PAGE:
http://thefilmnest.com

    • Jul 12, 20105:48 pm
      by Dan Feldman

      Reply

      The Rake, on one hand, you say the Pistons didn’t have the class to keep his number off limits. On the other hand, you say they have the class not to low-ball him. Which is it? That’s why I’m not so sure Ben wasn’t misled.

  • Jul 11, 201010:11 pm
    by Tarbaby

    Reply

    with all the money this guy’s earned, 2 million is 2 million. i love ben wallace, but he turned his back on this franchise once. whatever money he’s not making now, he got from chicago. he’s back home, all is forgiven, he’s giving the team a necessary and probably rightful discount. if his penance should be to play basketball for two years and make four million dollars, everyone should be so lucky.

    • Jul 12, 20105:50 pm
      by Dan Feldman

      Reply

      Tarbaby, did he turn his back on the Pistons, or did they turn their back on him? He was an absolute warrior for six seasons for FAR below market value. And when it came time for him to receive a raise, the Pistons’ offer was disappointing compared to the Bulls’. I was sad, and even angry at Ben, when he left. But I don’t blame him for going to Chicago.

  • Jul 11, 201011:27 pm
    by MikeMO

    Reply

    Maybe he’s making up for the years he got greedy and left for the bulls, whatever it may be I’m glad he’s here helping the young guys, he’s definitely made an impact in Detroit sports!

    • Jul 12, 20105:51 pm
      by Dan Feldman

      Reply

      Mike, if a company offered you $12 million more than your current employer, would you turn it down? That’s not greedy. That’s practical.

  • Jul 12, 20106:19 am
    by Zeiram

    Reply

    Good news, Big Ben always was my favorite Piston and will forever have a special place in my heart. He epitomizes everything about Detroit Basketball we love and I sure hope he uses his last two years to prepare himseld for a position in the organization by teaching his skills to Monroe.

  • Jul 12, 20105:53 pm
    by Dan Feldman

    Reply

    Zeiram, I completely agree. But I think you’re selling him short by just mentioning his teaching potential. Ben will likely be a quality player for the team, too.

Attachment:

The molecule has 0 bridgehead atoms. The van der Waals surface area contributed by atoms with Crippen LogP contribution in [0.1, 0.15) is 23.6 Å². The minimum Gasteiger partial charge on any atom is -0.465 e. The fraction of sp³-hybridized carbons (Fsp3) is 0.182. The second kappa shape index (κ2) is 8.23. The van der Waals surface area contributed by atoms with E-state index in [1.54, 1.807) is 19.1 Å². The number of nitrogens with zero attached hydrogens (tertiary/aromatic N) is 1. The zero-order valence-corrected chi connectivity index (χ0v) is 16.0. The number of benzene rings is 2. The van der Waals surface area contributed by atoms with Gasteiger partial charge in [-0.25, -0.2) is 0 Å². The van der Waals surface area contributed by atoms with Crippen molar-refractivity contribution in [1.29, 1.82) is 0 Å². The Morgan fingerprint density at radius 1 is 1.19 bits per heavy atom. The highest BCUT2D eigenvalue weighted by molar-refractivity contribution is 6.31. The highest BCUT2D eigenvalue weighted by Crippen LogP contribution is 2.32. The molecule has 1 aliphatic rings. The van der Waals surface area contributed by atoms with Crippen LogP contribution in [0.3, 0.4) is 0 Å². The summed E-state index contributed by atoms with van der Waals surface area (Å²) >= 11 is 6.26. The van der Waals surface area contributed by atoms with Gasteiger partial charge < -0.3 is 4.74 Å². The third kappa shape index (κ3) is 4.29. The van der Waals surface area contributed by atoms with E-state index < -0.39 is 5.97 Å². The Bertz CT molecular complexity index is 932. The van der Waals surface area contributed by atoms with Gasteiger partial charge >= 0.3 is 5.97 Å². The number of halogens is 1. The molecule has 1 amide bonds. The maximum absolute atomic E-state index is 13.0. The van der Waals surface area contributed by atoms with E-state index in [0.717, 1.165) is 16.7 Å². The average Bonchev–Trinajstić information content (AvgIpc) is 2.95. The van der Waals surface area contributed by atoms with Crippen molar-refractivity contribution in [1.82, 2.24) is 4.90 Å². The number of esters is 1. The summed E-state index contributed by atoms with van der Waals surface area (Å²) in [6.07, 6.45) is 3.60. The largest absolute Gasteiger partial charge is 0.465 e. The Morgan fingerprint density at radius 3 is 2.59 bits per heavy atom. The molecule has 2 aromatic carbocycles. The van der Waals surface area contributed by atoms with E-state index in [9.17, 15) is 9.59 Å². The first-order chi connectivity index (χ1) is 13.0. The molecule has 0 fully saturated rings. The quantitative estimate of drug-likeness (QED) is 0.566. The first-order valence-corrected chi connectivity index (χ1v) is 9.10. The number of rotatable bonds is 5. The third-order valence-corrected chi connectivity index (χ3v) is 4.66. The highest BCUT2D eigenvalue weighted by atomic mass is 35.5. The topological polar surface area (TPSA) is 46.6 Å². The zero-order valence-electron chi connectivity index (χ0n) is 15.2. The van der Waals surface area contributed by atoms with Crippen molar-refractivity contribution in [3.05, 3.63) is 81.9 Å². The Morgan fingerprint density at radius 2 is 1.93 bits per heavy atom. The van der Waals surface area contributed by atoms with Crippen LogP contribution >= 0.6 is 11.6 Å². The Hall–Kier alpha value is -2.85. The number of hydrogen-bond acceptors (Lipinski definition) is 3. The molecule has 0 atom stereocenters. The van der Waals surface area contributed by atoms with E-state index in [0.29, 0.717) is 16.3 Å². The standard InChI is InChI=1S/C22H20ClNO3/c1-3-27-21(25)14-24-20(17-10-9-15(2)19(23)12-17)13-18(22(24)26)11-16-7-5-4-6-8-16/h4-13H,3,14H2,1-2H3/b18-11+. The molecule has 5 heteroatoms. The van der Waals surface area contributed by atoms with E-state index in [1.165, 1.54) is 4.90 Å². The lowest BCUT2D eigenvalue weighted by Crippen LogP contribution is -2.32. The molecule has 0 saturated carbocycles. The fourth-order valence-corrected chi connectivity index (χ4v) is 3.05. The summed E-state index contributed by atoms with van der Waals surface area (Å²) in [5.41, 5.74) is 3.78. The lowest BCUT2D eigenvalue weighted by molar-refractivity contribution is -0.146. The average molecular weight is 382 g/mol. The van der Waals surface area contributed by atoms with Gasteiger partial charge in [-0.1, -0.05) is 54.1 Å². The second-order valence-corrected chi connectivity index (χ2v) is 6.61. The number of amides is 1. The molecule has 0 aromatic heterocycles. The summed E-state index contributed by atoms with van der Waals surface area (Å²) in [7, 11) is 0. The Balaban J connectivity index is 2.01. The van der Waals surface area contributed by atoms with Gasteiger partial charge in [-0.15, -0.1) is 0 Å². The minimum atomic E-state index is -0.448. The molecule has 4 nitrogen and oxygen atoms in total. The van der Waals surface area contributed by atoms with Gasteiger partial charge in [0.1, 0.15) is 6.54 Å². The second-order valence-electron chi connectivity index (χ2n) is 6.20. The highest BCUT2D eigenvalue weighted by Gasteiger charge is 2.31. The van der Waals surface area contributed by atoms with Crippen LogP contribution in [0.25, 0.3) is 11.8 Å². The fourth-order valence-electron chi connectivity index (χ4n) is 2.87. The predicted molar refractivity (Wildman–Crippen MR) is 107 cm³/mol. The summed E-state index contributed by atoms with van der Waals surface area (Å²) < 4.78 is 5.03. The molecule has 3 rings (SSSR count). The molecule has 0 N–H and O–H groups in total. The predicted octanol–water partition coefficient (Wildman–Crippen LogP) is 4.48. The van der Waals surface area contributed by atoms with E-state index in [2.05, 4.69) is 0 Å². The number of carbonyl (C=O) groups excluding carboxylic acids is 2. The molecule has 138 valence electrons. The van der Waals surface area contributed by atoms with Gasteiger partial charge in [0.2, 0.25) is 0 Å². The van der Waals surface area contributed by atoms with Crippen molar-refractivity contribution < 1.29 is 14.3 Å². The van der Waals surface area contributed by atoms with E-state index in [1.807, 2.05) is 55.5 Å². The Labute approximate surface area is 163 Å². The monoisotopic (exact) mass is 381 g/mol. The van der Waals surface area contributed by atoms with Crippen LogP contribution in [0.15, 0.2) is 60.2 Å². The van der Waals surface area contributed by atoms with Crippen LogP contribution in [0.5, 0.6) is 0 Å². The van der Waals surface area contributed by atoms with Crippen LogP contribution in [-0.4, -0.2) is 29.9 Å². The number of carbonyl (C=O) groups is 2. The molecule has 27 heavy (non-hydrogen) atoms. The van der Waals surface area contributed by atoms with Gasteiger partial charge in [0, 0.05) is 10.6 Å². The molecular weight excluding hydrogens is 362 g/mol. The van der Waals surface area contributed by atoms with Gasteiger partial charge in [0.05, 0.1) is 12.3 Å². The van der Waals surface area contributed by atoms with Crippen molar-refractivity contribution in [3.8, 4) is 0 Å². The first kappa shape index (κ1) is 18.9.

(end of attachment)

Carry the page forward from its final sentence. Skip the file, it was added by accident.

• Jul 12, 20108:20 pm
    by Patrick Hayes

    Reply

    I’m curious if the people who are still so vocal with their dislike of Ben for leaving for Chicago were equally as vocal when he was statistically a top five player in the league and wasn’t in the top 50 in the league in salary.

  • Jul 19, 20108:46 am
    by Lonnie

    Reply

    Because the Pistons are re-signing their own player, they don’t need to use any kind of exception, right? So they should still have all of the bi-annual exception. The amount in the Wallace deal simply was what they agreed to and had nothing to do with an exception. Of course, it is true either way that Wallace came at a cheap price. Most teams aren’t under the cap to make an offer unless they use an exception, but I would think other teams would have offered maybe $3 million worth of the mid-level to sign him.

  • Jul 21, 201012:15 am
    by Dan Feldman

    Reply

    Lonnie, teams must use an exception any time they’re over the cap and sign someone, even one of their own free agents. You’re probably thinking of the Larry Bird and Early Bird Exceptions, and Ben Wallace qualified for neither of them.
    Wallace didn’t qualify for the Larry Bird Exception, because he didn’t spend his last three years with the Pistons (or get traded to them while on a three-year-or-more contract). He didn’t qualify for the Early Bird Exception, because he didn’t play two years with the team.
    So the Pistons had to use the Mid-Level Exception, the Bi-Annual Exception or Minimum Player Exception to re-sign Wallace. They chose the Bi-Annual Exception.
    For a more detailed breakdown, read Larry Coon’s explanation.